In a recent Thomson Reuters survey* of smaller Asset Managers, more than 80% of respondents expected consumption from Independent Research Providers to either remain flat or increase in future. How will MiFiD II impact the industry?
The survey also found that smaller buy-side firms are looking for new sources of research.
MiFID II has far-reaching implications for both buy- and sell-side firms, including how investment research is consumed, paid for and valued.
Mahesh Narayan, Head of Research at Thomson Reuters, recently spoke to FinExtra about the implications of MiFID II for the Investment Research industry.
Watch full video — The Implications of Research Unbundling
Find the highlights of what Mahesh had to say:
What are the chief implications of the research unbundling section of MiFID II?
One thing is certain: the implications are profound and far-reaching.
MiFID II will affect both the buy-side which consumes research and the sell-side that produces it. Although some of the regulations are still evolving and could change further, the regulator has been clear about three aspects:
- Research products and Services can no longer be consumed for free.
- It is not just the research itself that is affected by the changes, but rather the whole package, including, for example, investor trips, analyst calls and meetings.
- There is no prescription relating to how firms must pay for research. Rather they are obliged to implement a systematic process relating to their dealings with the sell-side, including which brokers and independent researchers they use, what they consume and how they value it.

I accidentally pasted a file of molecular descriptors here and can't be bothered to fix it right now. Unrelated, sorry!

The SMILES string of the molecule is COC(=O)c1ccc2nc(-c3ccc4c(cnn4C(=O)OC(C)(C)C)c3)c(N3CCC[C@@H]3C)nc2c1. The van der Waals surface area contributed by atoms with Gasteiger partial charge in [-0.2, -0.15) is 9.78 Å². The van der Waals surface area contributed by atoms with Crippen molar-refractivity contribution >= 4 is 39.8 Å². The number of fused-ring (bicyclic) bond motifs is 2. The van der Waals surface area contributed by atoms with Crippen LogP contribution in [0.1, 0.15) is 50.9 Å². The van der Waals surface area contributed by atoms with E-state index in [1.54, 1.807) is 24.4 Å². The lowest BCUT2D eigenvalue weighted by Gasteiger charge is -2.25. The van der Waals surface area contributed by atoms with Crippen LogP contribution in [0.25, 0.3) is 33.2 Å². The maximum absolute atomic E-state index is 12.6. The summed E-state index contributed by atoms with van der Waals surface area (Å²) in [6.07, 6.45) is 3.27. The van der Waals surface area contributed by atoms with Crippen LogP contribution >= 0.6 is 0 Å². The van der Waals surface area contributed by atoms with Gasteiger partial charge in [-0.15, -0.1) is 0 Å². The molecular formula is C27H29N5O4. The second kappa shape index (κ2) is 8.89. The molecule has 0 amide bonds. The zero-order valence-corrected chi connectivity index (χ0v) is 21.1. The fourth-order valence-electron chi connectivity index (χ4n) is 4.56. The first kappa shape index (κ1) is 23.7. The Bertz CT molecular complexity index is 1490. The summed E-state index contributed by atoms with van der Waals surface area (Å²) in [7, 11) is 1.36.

How will buy-side firms deal with these implications?
We expect the buy-side to react to the changes in two ways:
- Firstly, buy-side firms are likely to view this as an opportunity to optimize their research spend. They will ask questions about which brokers add the most research-related value, which is likely to lead to the big asset management firms streamlining and reducing the number of brokers they use. For example, a big asset manager currently using 50 brokers or independent researchers could shrink these resources to perhaps 10 in total.
- Secondly, we expect the buy-side to pay increased attention to how they track research consumption. We expect an increase in internal controls to track specific usage – for example, exactly which analysts are consuming which research and from which firms.
What is your advice to those that produce research — both sell-side and independent research firms?
The sell-side must think about their role and the value that they add.
- Big firms should emphasise the total value of what they offer, including analyst meetings and corporate access.
- Mid-sized firms should look for ways to differentiate their offering. For example, there could be a specific region or sector where they are the research leaders.
- Small independent research firms should view these regulatory changes as an opportunity. Whilst these firms don’t cover the entire market, they usually focus on a few sectors or companies very effectively and this provides them with an opportunity to showcase their expertise.
Moreover, the sell-side must not only consider how they produce their research, but also how they distribute it post-MiFID. An evolution in distribution is on the horizon, and we expect to see different distribution avenues emerging – including social media and portals.
Will the impact be global?
Absolutely. The buy-side is striving for global harmonization of procedures. Likewise, the sell-side desires straight, simple policies that apply globally. Therefore, even though the regulations are emerging in Europe, their impact will undoubtedly be felt globally.
Find out more about how Thomson Reuters can help buy- and sell-side firms navigate the Research unbundling requirements of MiFID II
*In Q4 2016, Thomson Reuters surveyed Asset Management firms globally with Assets Under Management under $25bn. 63 responses were received representing a 0.4% response rate.